Last Updated on May 5, 2015, by eNotes Editorial. Word Count: 901
Wallace Henry Thurman may have seen the death of the Harlem Renaissance after Infants of the Spring, but while it was alive his imagination and critical attention helped to keep it healthy. Thurman was born on August 16, 1902, in Salt Lake City, Utah, to Beulah and Oscar Thurman. His parents soon separated, and he was raised by his maternal grandmother, Emma Jackson, to whom he dedicated his first novel, The Blacker the Berry. Thurman enrolled briefly at the University of Utah, then moved to California and started a premedical curriculum at the University of Southern California. He did not finish his studies because he became involved in the type of work that was to absorb his energies for the rest of Thurman’s brief life: He began to write a column for a black Los Angeles newspaper, and he edited a magazine. The magazine lasted six months, the longest any of Thurman’s independent editorial projects would last.
Thurman arrived in Harlem in 1925 and worked for meals as a jack-of-all-trades on a small magazine whose editor knew the staff of the black-radical magazine The Messenger; Thurman was later hired as managing editor of The Messenger. Editorial and administrative work suited Thurman, and he continued in it throughout the renaissance; he was, in fact, one of the few younger renaissance figures who had a steady, predictable source of income.
By the time he began work on The Messenger, he had been around Harlem enough to know all the major figures of the renaissance. His most important acquaintance was the poet, novelist, and playwright Langston Hughes, who roomed across the hall from him in the boardinghouse that served as the model for “Niggerati Manor” in Infants of the Spring. Hughes brought to Thurman in 1927 a request to serve as editor of a new magazine for publishing experimental and unconventional literature by younger black writers. Black magazines which published art and literature (the National Association for the Advancement of Colored People’s The Crisis and the Urban League’s Opportunity, for example) were not primarily literary magazines, and the idea of Hughes and his friends was that a strictly literary magazine with solely artistic criteria was necessary. The new magazine, Fire!!, was visually stunning (designed by African American artist Aaron Douglas) and editorially adventurous, a tribute to Thurman’s abilities. Unfortunately the magazine was too adventurous for most of the readers who bought that first issue (more than one short story, for example, contained sexually unorthodox characters), and the final blow for the project was that the remaining copies of the first issue were destroyed by a fire in the apartment where they were stored. With no inventory and no income, the group could not continue publication. Thurman took it upon himself to repay the debt for the paper, printing, and binding of this high quality publication; repayment took about four years.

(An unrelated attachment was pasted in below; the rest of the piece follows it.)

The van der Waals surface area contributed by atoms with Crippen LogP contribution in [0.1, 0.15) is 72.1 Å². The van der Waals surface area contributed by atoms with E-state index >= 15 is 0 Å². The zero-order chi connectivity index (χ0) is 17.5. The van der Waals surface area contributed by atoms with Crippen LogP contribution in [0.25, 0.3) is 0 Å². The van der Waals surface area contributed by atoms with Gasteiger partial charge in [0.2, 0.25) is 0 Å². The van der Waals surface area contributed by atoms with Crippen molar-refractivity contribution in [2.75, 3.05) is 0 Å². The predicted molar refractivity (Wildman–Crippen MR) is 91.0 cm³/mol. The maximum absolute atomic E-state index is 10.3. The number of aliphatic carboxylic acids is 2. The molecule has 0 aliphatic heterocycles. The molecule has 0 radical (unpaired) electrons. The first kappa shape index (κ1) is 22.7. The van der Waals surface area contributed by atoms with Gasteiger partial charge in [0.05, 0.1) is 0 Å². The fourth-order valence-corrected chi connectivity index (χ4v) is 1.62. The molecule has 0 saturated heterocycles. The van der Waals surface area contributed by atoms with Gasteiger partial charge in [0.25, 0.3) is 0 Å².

The next year Thurman founded a general interest magazine, which he called Harlem. Again the magazine was well designed and edited; moreover it was not so controversial as Fire!!, but it, too, failed after one issue. Thurman did not have time to mourn the failure because he was busy writing and working on the editorial staff of Macauley Publishing Company, the company that published The Blacker the Berry in 1929. This novel, which details the effects of color prejudice and self-hatred among African Americans, received mixed reviews. Thurman was more successful in February, 1929, with a production of the play Harlem, written with William Jourdan Rapp and based on one of the controversial short stories in the defunct Fire!! The play ran at the Apollo Theatre in New York City for ninety-three performances, had successful road company tours, and was revived on Broadway in October of 1929.
Thurman briefly tried his hand at writing “social problem” screenplays for an independent filmmaker in Hollywood, then went back to Harlem, where he wrote his most important work, Infants of the Spring, also published by his employer, Macauley. The title is taken from a passage in William Shakespeare’s Hamlet which summarizes Thurman’s view of the Harlem Renaissance; he believed that it had been killed before it had flowered. He also believed that the “canker” was internal: The Harlem Renaissance, in his opinion, died of too much self-consciousness and self-indulgence. This harsh evaluation was not fully accepted in 1932 when the novel was published, nor has it been since, but the novel has been recognized as a skillfully satirical roman à clef. The novel, which follows the lives of black writers and artists living in a rooming house called Niggerati Manor, includes deftly drawn (and quartered) characters such as Tony Crews (Langston Hughes) and Sweetie Mae Carr (Zora Neale Hurston).
Thurman contracted tuberculosis in the early 1930’s and died of it in New York City on December 22, 1934. In his autobiography, The Big Sea (1940), Hughes affectionately and critically limns Thurman as a man whose critical bent caused him to see flaws in everything, including his own writing. According to Hughes, Thurman wanted to be a great literary figure and believed that he was “merely” a journalist. With Infants of the Spring, Thurman’s literary ambitions and his journalistic talent work together; the result is a satirical novel that is still read with enjoyment, long after both the satirist and the objects of his satire have passed from the scene. Posterity seems to have judged Thurman more kindly than he judged himself.
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